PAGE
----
In the last chapter, we took a quick tour of the Pentium’s architecture, and started to look into the Pentium’s optimization rules. Now we’re ready to get to the key rules, those having to do with the Pentium’s most unique and powerful feature, the ability to execute more than one instruction per cycle. This is known as superscalar execution, and has heretofore been the sole province of fast RISC CPUs. The Pentium has two integer execution units, called the U-pipe and the V-pipe, which can execute two separate instructions simultaneously, potentially doubling performance—but only under the proper conditions. (There is also a separate floating-point execution unit that I won’t have the space to cover in this book.) Your job, as a performance programmer, is to understand the conditions needed for superscalar performance and make sure they’re met, and that’s what this and the next chapters are all about.

The two pipes are not independent processors housed in a single chip; that is, the Pentium is not like having two 486s in a single computer. Rather, the two pipes are integral, parallel parts of the same processor. They operate on the same instruction stream, with the V-pipe simply executing the next instruction that the U-pipe would have handled, as shown in Figure 20.1. What the Pentium does, pure and simple, is execute a single instruction stream and, whenever possible, take the next two waiting instructions and execute both at once, rather than one after the other.

The U-pipe is the more capable of the two pipes, able to execute any instruction in the Pentium’s instruction set. (A number of instructions actually use both pipes at once. Logically, though, you can think of such instructions as U-pipe instructions, and of the Pentium optimization model as one in which the U-pipe is able to execute all instructions and is always active, with the objective being to keep the V-pipe also working as much of the time as possible.) The U-pipe is generally similar to a full 486 in terms of both capabilities and instruction cycle counts. The V-pipe is a 486 subset, able to execute simple instructions such as MOV and ADD, but unable to handle MUL, DIV, string instructions, any sort of rotation or shift, or even ADC or SBB.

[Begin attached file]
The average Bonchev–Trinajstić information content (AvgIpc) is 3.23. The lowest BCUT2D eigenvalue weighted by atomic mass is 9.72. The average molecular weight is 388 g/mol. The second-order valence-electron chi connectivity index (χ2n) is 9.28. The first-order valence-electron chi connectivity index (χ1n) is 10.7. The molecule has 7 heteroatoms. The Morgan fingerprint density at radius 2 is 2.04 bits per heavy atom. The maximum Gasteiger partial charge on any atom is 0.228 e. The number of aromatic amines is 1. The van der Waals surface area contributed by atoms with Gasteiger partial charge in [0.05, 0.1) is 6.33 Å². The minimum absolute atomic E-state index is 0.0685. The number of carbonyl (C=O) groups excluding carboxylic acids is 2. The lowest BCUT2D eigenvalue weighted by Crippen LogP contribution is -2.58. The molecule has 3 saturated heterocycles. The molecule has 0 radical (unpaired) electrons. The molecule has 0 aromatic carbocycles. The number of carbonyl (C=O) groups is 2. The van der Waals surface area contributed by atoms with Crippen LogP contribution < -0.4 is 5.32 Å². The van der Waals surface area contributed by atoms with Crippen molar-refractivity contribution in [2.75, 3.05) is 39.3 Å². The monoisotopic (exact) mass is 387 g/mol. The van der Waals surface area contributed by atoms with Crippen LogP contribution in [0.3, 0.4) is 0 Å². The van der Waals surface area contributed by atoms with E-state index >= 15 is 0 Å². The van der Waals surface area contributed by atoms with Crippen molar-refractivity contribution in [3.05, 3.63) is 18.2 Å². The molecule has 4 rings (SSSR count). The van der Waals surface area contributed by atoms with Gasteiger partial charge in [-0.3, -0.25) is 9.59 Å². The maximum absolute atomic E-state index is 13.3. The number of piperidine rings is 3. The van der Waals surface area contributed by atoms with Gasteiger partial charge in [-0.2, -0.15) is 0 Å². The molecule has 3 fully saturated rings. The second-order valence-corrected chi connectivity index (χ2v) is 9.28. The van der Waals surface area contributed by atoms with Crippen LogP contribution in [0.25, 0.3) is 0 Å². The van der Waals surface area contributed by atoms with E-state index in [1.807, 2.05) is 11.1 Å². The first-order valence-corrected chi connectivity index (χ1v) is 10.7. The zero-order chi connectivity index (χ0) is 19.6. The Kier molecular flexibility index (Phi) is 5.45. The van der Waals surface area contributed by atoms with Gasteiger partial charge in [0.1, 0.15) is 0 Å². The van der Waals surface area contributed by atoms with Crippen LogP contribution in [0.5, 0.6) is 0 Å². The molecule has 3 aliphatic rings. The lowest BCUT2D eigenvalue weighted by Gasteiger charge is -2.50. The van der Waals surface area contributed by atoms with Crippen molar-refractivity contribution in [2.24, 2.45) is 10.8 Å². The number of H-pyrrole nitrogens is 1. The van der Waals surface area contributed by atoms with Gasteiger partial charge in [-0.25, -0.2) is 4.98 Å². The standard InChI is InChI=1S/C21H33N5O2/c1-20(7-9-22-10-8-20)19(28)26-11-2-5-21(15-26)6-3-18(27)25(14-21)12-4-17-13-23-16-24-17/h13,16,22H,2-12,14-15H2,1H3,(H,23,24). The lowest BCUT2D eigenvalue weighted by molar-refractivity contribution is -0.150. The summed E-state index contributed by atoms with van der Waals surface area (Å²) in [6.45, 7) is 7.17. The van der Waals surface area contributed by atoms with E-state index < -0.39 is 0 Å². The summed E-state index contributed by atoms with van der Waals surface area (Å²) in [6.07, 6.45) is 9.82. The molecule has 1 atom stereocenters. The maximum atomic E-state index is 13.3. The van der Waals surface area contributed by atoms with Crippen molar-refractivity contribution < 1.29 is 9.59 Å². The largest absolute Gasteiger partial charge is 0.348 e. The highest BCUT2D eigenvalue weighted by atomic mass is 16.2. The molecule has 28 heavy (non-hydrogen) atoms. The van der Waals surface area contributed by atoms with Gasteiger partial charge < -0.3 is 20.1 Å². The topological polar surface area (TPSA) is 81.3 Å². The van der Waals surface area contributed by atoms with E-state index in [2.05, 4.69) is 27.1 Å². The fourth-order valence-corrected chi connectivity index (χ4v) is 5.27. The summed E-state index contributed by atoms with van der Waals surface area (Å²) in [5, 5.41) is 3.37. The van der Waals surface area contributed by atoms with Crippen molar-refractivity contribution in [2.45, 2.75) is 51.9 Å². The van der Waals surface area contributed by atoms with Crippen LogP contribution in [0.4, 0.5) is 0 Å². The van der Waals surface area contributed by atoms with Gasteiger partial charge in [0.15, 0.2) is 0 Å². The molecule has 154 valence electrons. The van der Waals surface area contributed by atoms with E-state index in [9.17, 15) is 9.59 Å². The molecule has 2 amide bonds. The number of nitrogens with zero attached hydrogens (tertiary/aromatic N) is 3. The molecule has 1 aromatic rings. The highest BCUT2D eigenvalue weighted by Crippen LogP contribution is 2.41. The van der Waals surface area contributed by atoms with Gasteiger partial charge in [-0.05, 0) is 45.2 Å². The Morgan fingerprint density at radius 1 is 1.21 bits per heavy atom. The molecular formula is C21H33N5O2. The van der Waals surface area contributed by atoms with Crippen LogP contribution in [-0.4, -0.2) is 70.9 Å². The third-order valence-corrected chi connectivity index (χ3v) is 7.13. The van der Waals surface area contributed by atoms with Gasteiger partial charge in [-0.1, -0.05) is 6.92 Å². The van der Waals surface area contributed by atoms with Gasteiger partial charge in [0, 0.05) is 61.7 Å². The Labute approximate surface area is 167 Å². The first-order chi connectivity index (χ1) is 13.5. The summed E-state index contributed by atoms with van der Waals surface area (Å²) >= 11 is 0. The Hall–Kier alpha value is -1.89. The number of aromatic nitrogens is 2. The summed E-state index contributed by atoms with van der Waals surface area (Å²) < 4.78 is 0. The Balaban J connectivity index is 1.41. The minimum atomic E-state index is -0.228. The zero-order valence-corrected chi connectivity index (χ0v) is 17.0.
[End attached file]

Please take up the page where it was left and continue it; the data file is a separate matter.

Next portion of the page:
Figure 20.1
  The Pentium’s two pipes.

Getting two instructions executing simultaneously in the two pipes is trickier than it sounds, not only because the V-pipe can handle only a relatively small subset of the Pentium’s instruction set, but also because those instructions that the V-pipe can handle are able to pair only with certain U-pipe instructions. For example, MOVSD uses both pipes, so no instruction can be executed in parallel with MOVSD.

The use of both pipes does make MOVSD nearly twice as fast on the Pentium as on the 486, but it’s nonetheless slower than using equivalent simpler instructions that allow for superscalar execution. Stick to the Pentium’s RISC-like instructions—the pairable instructions I’ll discuss next—when you’re seeking maximum performance, with just a few exceptions such as REP MOVS and REP STOS.

Trickier yet, register contention can shut down the V-pipe on any given cycle, and Address Generation Interlocks (AGIs) can stall either pipe at any time, as we’ll see in the next chapter.

The key to Pentium optimization is to view execution as a stream of instructions going through the U- and V-pipes, and to eliminate, as much as possible, instruction mixes that take the V-pipe out of action. In practice, this is not too difficult. The only hard part is keeping in mind the long list of rules governing instruction pairing. The place to begin is with the set of instructions that can go through the V-pipe.

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Graphics Programming Black Book © 2001 Michael Abrash